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Keep the ball down: how Ange Postecoglou achieved J-League glory | David Allegretti

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11:30am, Kozukue station. Far-off chanting and beats like war drums fill the morning air, carried over despite the rain, from Yokohama’s Nissan Stadium – almost a kilometre away. Kick-off is not for two and a half hours.

Approaching the stadium, it feels more carnival than football match. Who can blame them for starting the celebrations early? Yokohama’s second-half demolition of prefectural rivals Kawasaki last week ensured total control of the title race heading into the final day of the season. Needing only to avoid defeat by four goals or more against Tokyo FC, the Tricolore essentially had one hand on the trophy.

Nissan Stadium is built for the big occasion. It is here where Cafu lifted the World Cup trophy in 2002 after Ronaldo, El Fenomeno, put two past Oliver Kahn’s Germany. It is here where Siya Kolisi lifted the Rugby World Cup trophy after the Springboks’ triumph over England.

It is here that Ange Postecoglou completed the fairytale. From just narrowly avoiding a relegation play-off due to goal difference last season, to J-League champions. The turnaround has been nothing short of remarkable, the likes of which never before seen in such a short amount of time in Japan’s top flight.

And they did it in style. Postecoglou introduced a new brand of attacking, ambitious football to a notoriously conservative league, and captured the hearts and respect of Japanese football pundits and fans along the way – particularly the Yokohama supporters who now sing his name in the stands.

“It’s wonderful. So wonderful,” says 34-year-old Yuki, holding the hand of his three-year-old son decked out in full Yokohama tracksuit. “At the start, we were not sure. The fans and the media thought ‘who is this guy’ – but the players trusted him. So we did.”

Another fan, 22-year-old Takuya, echoes these initial trepidations. “Last year, we had very bad defence. One guy scored on us from halfway! A halfway goal – I think no no, he [Ange] makes the goalkeeper play too far forward. I think, what is he doing?”

This halfway goal, scored by Taishi Taguchi during Jubilo Iwata’s 3-1 victory over Marinos last year, was an almost replica of the halfway goal conceded by Postecoglou’s Socceroos in a 2-1 defeat to Greece back in 2016. Both goals drew similar criticism by Australian and Japanese media alike, who accused Postecoglou of pushing his keepers too far forward.

But Postecoglou, just like after that Greece game, stood by his keeper, and stood by his high-risk, high-reward philosophy. Statistically, it’s better to play with what is effectively an extra player operating as a sweeper when in possession, than to have him near the goal and out of the action for the bulk of the 90 minutes.

Yokohama, to their credit, kept faith in Postecoglou, who has shown in the past that, when given the time to prioritise sustained development over immediate results, can produce magic. Think 2011-12 Brisbane Roar, who under Postecoglou went on a scintillating 36-game undefeated streak, the longest in top-level Australian sport, earning them the moniker “Roarcelona”.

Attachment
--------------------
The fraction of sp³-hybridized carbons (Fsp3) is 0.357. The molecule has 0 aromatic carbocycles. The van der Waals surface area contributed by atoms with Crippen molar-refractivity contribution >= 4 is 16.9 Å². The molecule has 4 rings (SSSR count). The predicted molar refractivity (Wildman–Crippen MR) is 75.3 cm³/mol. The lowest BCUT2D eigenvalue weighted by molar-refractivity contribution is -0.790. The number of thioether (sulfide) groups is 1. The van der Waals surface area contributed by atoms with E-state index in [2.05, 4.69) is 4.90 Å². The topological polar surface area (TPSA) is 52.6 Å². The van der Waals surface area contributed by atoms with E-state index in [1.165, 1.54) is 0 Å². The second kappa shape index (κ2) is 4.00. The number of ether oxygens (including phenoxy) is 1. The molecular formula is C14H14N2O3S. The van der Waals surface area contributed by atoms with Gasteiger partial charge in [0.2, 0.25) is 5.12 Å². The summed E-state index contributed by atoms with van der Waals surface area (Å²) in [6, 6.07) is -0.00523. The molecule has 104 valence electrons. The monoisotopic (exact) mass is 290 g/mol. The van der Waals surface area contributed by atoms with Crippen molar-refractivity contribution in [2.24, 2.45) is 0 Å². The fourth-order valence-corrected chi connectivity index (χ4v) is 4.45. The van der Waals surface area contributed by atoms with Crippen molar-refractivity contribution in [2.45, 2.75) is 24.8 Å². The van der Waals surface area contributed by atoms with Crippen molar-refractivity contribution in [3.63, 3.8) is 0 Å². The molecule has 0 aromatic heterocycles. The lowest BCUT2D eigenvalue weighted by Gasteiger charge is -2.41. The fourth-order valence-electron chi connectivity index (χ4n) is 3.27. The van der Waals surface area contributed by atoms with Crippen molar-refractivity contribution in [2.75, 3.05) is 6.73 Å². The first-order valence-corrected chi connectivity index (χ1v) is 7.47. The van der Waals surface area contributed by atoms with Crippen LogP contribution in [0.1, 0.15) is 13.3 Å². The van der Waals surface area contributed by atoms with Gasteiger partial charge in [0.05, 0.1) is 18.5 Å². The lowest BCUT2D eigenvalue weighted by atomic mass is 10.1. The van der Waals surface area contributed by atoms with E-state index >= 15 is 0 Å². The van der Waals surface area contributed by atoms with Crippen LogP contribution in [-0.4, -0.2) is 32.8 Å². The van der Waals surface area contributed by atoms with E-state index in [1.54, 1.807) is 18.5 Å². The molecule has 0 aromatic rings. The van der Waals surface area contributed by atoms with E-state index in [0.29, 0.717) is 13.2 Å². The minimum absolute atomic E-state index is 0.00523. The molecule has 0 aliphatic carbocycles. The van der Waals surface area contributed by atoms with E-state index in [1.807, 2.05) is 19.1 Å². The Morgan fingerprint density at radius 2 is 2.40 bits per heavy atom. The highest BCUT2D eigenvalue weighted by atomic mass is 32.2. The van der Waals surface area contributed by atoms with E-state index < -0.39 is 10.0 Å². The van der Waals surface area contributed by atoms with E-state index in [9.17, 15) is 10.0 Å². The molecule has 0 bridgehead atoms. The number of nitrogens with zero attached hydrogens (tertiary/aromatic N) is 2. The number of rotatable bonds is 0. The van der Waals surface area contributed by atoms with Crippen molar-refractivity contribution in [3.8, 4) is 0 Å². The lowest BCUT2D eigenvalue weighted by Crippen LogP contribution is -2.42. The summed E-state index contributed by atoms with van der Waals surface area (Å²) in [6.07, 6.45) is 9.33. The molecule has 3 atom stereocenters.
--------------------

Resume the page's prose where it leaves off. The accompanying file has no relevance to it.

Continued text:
“I enjoy those bits” said Postecoglou at the post-game press conference, addressing the criticism shown by Japanese media when results weren’t going his way. “I enjoy the bits when maybe there is a little bit of doubt and people do question the way I do things.

“When you go to the movies, you don’t mind a thriller as long as it’s a happy ending. I think all the times I’ve coached, especially at club level, it’s always a happy ending. And I think people have seen that.

“The club’s been very supportive – the supporters have been very supportive, even last year when things weren’t going well, and the players responded to every challenge I made. I’ve never worried if things don’t go well momentarily, because as I said, I know how it will end. It’s always ended this way.”

In a piece published on Players Voice last year, Postecoglou wrote of three words that have shaped his football philosophy from the very beginning. Three words that a young Postecoglou would hear his late father yell at the television screen as he watched grown men on the other side of the planet kick a ball around in the early hours of the morning.

“Κάτω η μπαλα” – roughly translated from Greek, it means keep the ball down; an ethos that was on full display for all to see as a sea of red, white and blue drummed, clapped, and chanted for the full 90, unwavering despite the chilly conditions.

Fast, ferocious, attacking football. Courage, speed, don’t think twice. Ball to feet. Play out from the back. Push. Push. Get the ball moving. Attack. This is Postecoglou’s football. Get the ball back in play as soon as possible, pressure them, don’t hold up. Look for openings, quick play, ball to feet – keep the ball on the ground.

Later in the press conference, Postecoglou spoke of his controversial approach to the game. “The players have never been in any doubt that we would continue to play this football irrespective of what challenges are before us. Whether we’re playing at home or away, whether we’re first on the ladder or chasing … we’ll keep playing this football.

“Every day, we live and breathe this football. So that in situations like today, the players know no other way. They’re not going to be affected by pressure, they’re not going to be affected by conceding a goal or a red card. They only know one way, and that’s what they’ll do.”

Postecoglou’s J-League triumph is one for the artists, the puritans, the lovers of the game. And he did it his way.

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